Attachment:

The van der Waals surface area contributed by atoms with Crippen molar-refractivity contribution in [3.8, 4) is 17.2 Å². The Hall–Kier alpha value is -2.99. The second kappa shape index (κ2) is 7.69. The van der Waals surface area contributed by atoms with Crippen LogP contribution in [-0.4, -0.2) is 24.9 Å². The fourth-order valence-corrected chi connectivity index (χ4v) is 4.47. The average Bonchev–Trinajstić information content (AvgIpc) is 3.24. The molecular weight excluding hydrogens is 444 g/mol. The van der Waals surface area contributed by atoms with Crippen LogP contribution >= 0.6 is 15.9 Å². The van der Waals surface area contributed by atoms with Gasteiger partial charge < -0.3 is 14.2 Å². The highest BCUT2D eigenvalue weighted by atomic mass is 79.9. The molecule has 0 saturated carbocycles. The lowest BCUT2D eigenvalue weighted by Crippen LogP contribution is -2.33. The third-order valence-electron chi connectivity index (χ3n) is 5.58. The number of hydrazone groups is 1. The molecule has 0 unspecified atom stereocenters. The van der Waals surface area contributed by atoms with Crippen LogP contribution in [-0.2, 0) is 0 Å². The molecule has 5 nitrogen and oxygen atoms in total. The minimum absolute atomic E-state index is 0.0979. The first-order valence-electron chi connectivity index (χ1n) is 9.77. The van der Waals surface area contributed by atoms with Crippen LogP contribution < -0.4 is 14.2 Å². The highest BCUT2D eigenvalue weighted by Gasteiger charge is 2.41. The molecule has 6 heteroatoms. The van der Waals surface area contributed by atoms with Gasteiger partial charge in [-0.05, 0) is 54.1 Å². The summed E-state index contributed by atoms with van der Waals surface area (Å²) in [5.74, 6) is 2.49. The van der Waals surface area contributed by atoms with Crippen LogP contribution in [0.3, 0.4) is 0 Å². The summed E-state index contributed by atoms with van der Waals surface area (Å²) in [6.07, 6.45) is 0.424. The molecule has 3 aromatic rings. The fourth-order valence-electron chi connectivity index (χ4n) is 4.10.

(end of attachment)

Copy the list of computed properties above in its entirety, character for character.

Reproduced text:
The van der Waals surface area contributed by atoms with Crippen molar-refractivity contribution in [3.8, 4) is 17.2 Å². The Hall–Kier alpha value is -2.99. The second kappa shape index (κ2) is 7.69. The van der Waals surface area contributed by atoms with Crippen LogP contribution in [-0.4, -0.2) is 24.9 Å². The fourth-order valence-corrected chi connectivity index (χ4v) is 4.47. The average Bonchev–Trinajstić information content (AvgIpc) is 3.24. The molecular weight excluding hydrogens is 444 g/mol. The van der Waals surface area contributed by atoms with Crippen LogP contribution >= 0.6 is 15.9 Å². The van der Waals surface area contributed by atoms with Gasteiger partial charge < -0.3 is 14.2 Å². The highest BCUT2D eigenvalue weighted by atomic mass is 79.9. The molecule has 0 saturated carbocycles. The lowest BCUT2D eigenvalue weighted by Crippen LogP contribution is -2.33. The third-order valence-electron chi connectivity index (χ3n) is 5.58. The number of hydrazone groups is 1. The molecule has 0 unspecified atom stereocenters. The van der Waals surface area contributed by atoms with Crippen LogP contribution in [-0.2, 0) is 0 Å². The molecule has 5 nitrogen and oxygen atoms in total. The minimum absolute atomic E-state index is 0.0979. The first-order valence-electron chi connectivity index (χ1n) is 9.77. The van der Waals surface area contributed by atoms with Crippen LogP contribution < -0.4 is 14.2 Å². The highest BCUT2D eigenvalue weighted by Gasteiger charge is 2.41. The molecule has 6 heteroatoms. The van der Waals surface area contributed by atoms with Gasteiger partial charge in [-0.05, 0) is 54.1 Å². The summed E-state index contributed by atoms with van der Waals surface area (Å²) in [5.74, 6) is 2.49. The van der Waals surface area contributed by atoms with Crippen LogP contribution in [0.3, 0.4) is 0 Å². The summed E-state index contributed by atoms with van der Waals surface area (Å²) in [6.07, 6.45) is 0.424. The molecule has 3 aromatic rings. The fourth-order valence-electron chi connectivity index (χ4n) is 4.10.